Blackstone Group L.P
Cypress Creek, VA
- Maintained and controlled server room, wireless network, and server infrastructure; managed audiovisual equipment, including projectors, laptops, and video conferencing equipment.
- Processed an average of 30 inbound and outbound technical support calls assisting in technical support process refinement to improve customer service and support.
- Engaged end-users and answered questions via email, phone, website live chat and in forums.
Help Desk Support Technician
Meyers Support Systems
- Created new accounts, reset passwords and configured access to servers and file management software for users.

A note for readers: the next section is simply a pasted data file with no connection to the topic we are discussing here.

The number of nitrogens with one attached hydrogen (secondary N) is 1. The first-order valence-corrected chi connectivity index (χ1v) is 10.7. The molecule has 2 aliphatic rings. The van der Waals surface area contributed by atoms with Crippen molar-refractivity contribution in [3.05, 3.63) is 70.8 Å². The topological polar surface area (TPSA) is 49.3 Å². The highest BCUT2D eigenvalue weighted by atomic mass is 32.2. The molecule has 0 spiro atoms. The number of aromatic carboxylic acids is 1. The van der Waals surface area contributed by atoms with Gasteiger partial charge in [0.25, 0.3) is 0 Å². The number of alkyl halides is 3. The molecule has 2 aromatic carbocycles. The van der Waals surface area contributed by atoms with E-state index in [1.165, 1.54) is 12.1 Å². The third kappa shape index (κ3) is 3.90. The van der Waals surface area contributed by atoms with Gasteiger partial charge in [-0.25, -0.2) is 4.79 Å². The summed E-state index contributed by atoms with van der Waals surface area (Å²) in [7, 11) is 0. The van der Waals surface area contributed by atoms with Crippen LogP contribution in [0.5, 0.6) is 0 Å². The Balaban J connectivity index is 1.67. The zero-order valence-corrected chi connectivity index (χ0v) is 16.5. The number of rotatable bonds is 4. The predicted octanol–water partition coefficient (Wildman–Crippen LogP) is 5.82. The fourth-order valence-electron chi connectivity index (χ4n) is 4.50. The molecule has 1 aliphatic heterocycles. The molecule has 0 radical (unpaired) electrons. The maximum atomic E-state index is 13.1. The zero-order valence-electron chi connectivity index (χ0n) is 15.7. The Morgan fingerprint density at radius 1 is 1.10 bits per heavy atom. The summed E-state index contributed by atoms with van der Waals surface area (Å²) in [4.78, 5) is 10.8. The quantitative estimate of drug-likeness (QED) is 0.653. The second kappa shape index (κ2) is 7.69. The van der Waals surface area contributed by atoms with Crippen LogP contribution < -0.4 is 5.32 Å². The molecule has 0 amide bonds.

- Responded to support requests from end users and patiently walked individuals through basic troubleshooting tasks.
- Helped streamline repair processes and update procedures for support action consistency leading to a 15 percent increase in staff efficiency
Electric Imp Inc.
- Maintained calm, professional demeanor when faced with high demand, high-volume workloads.
- Contributed to team-based IT projects by lending assessment and management services.
- Assisted a group of 10 IT team members by crafting project research material for implementation
Education & Training
Bachelor of Science: Information Technology
Virginia College Technical
ITIL Help Desk Professional Training (2016)
Certified Information System Security Professional (CISSP)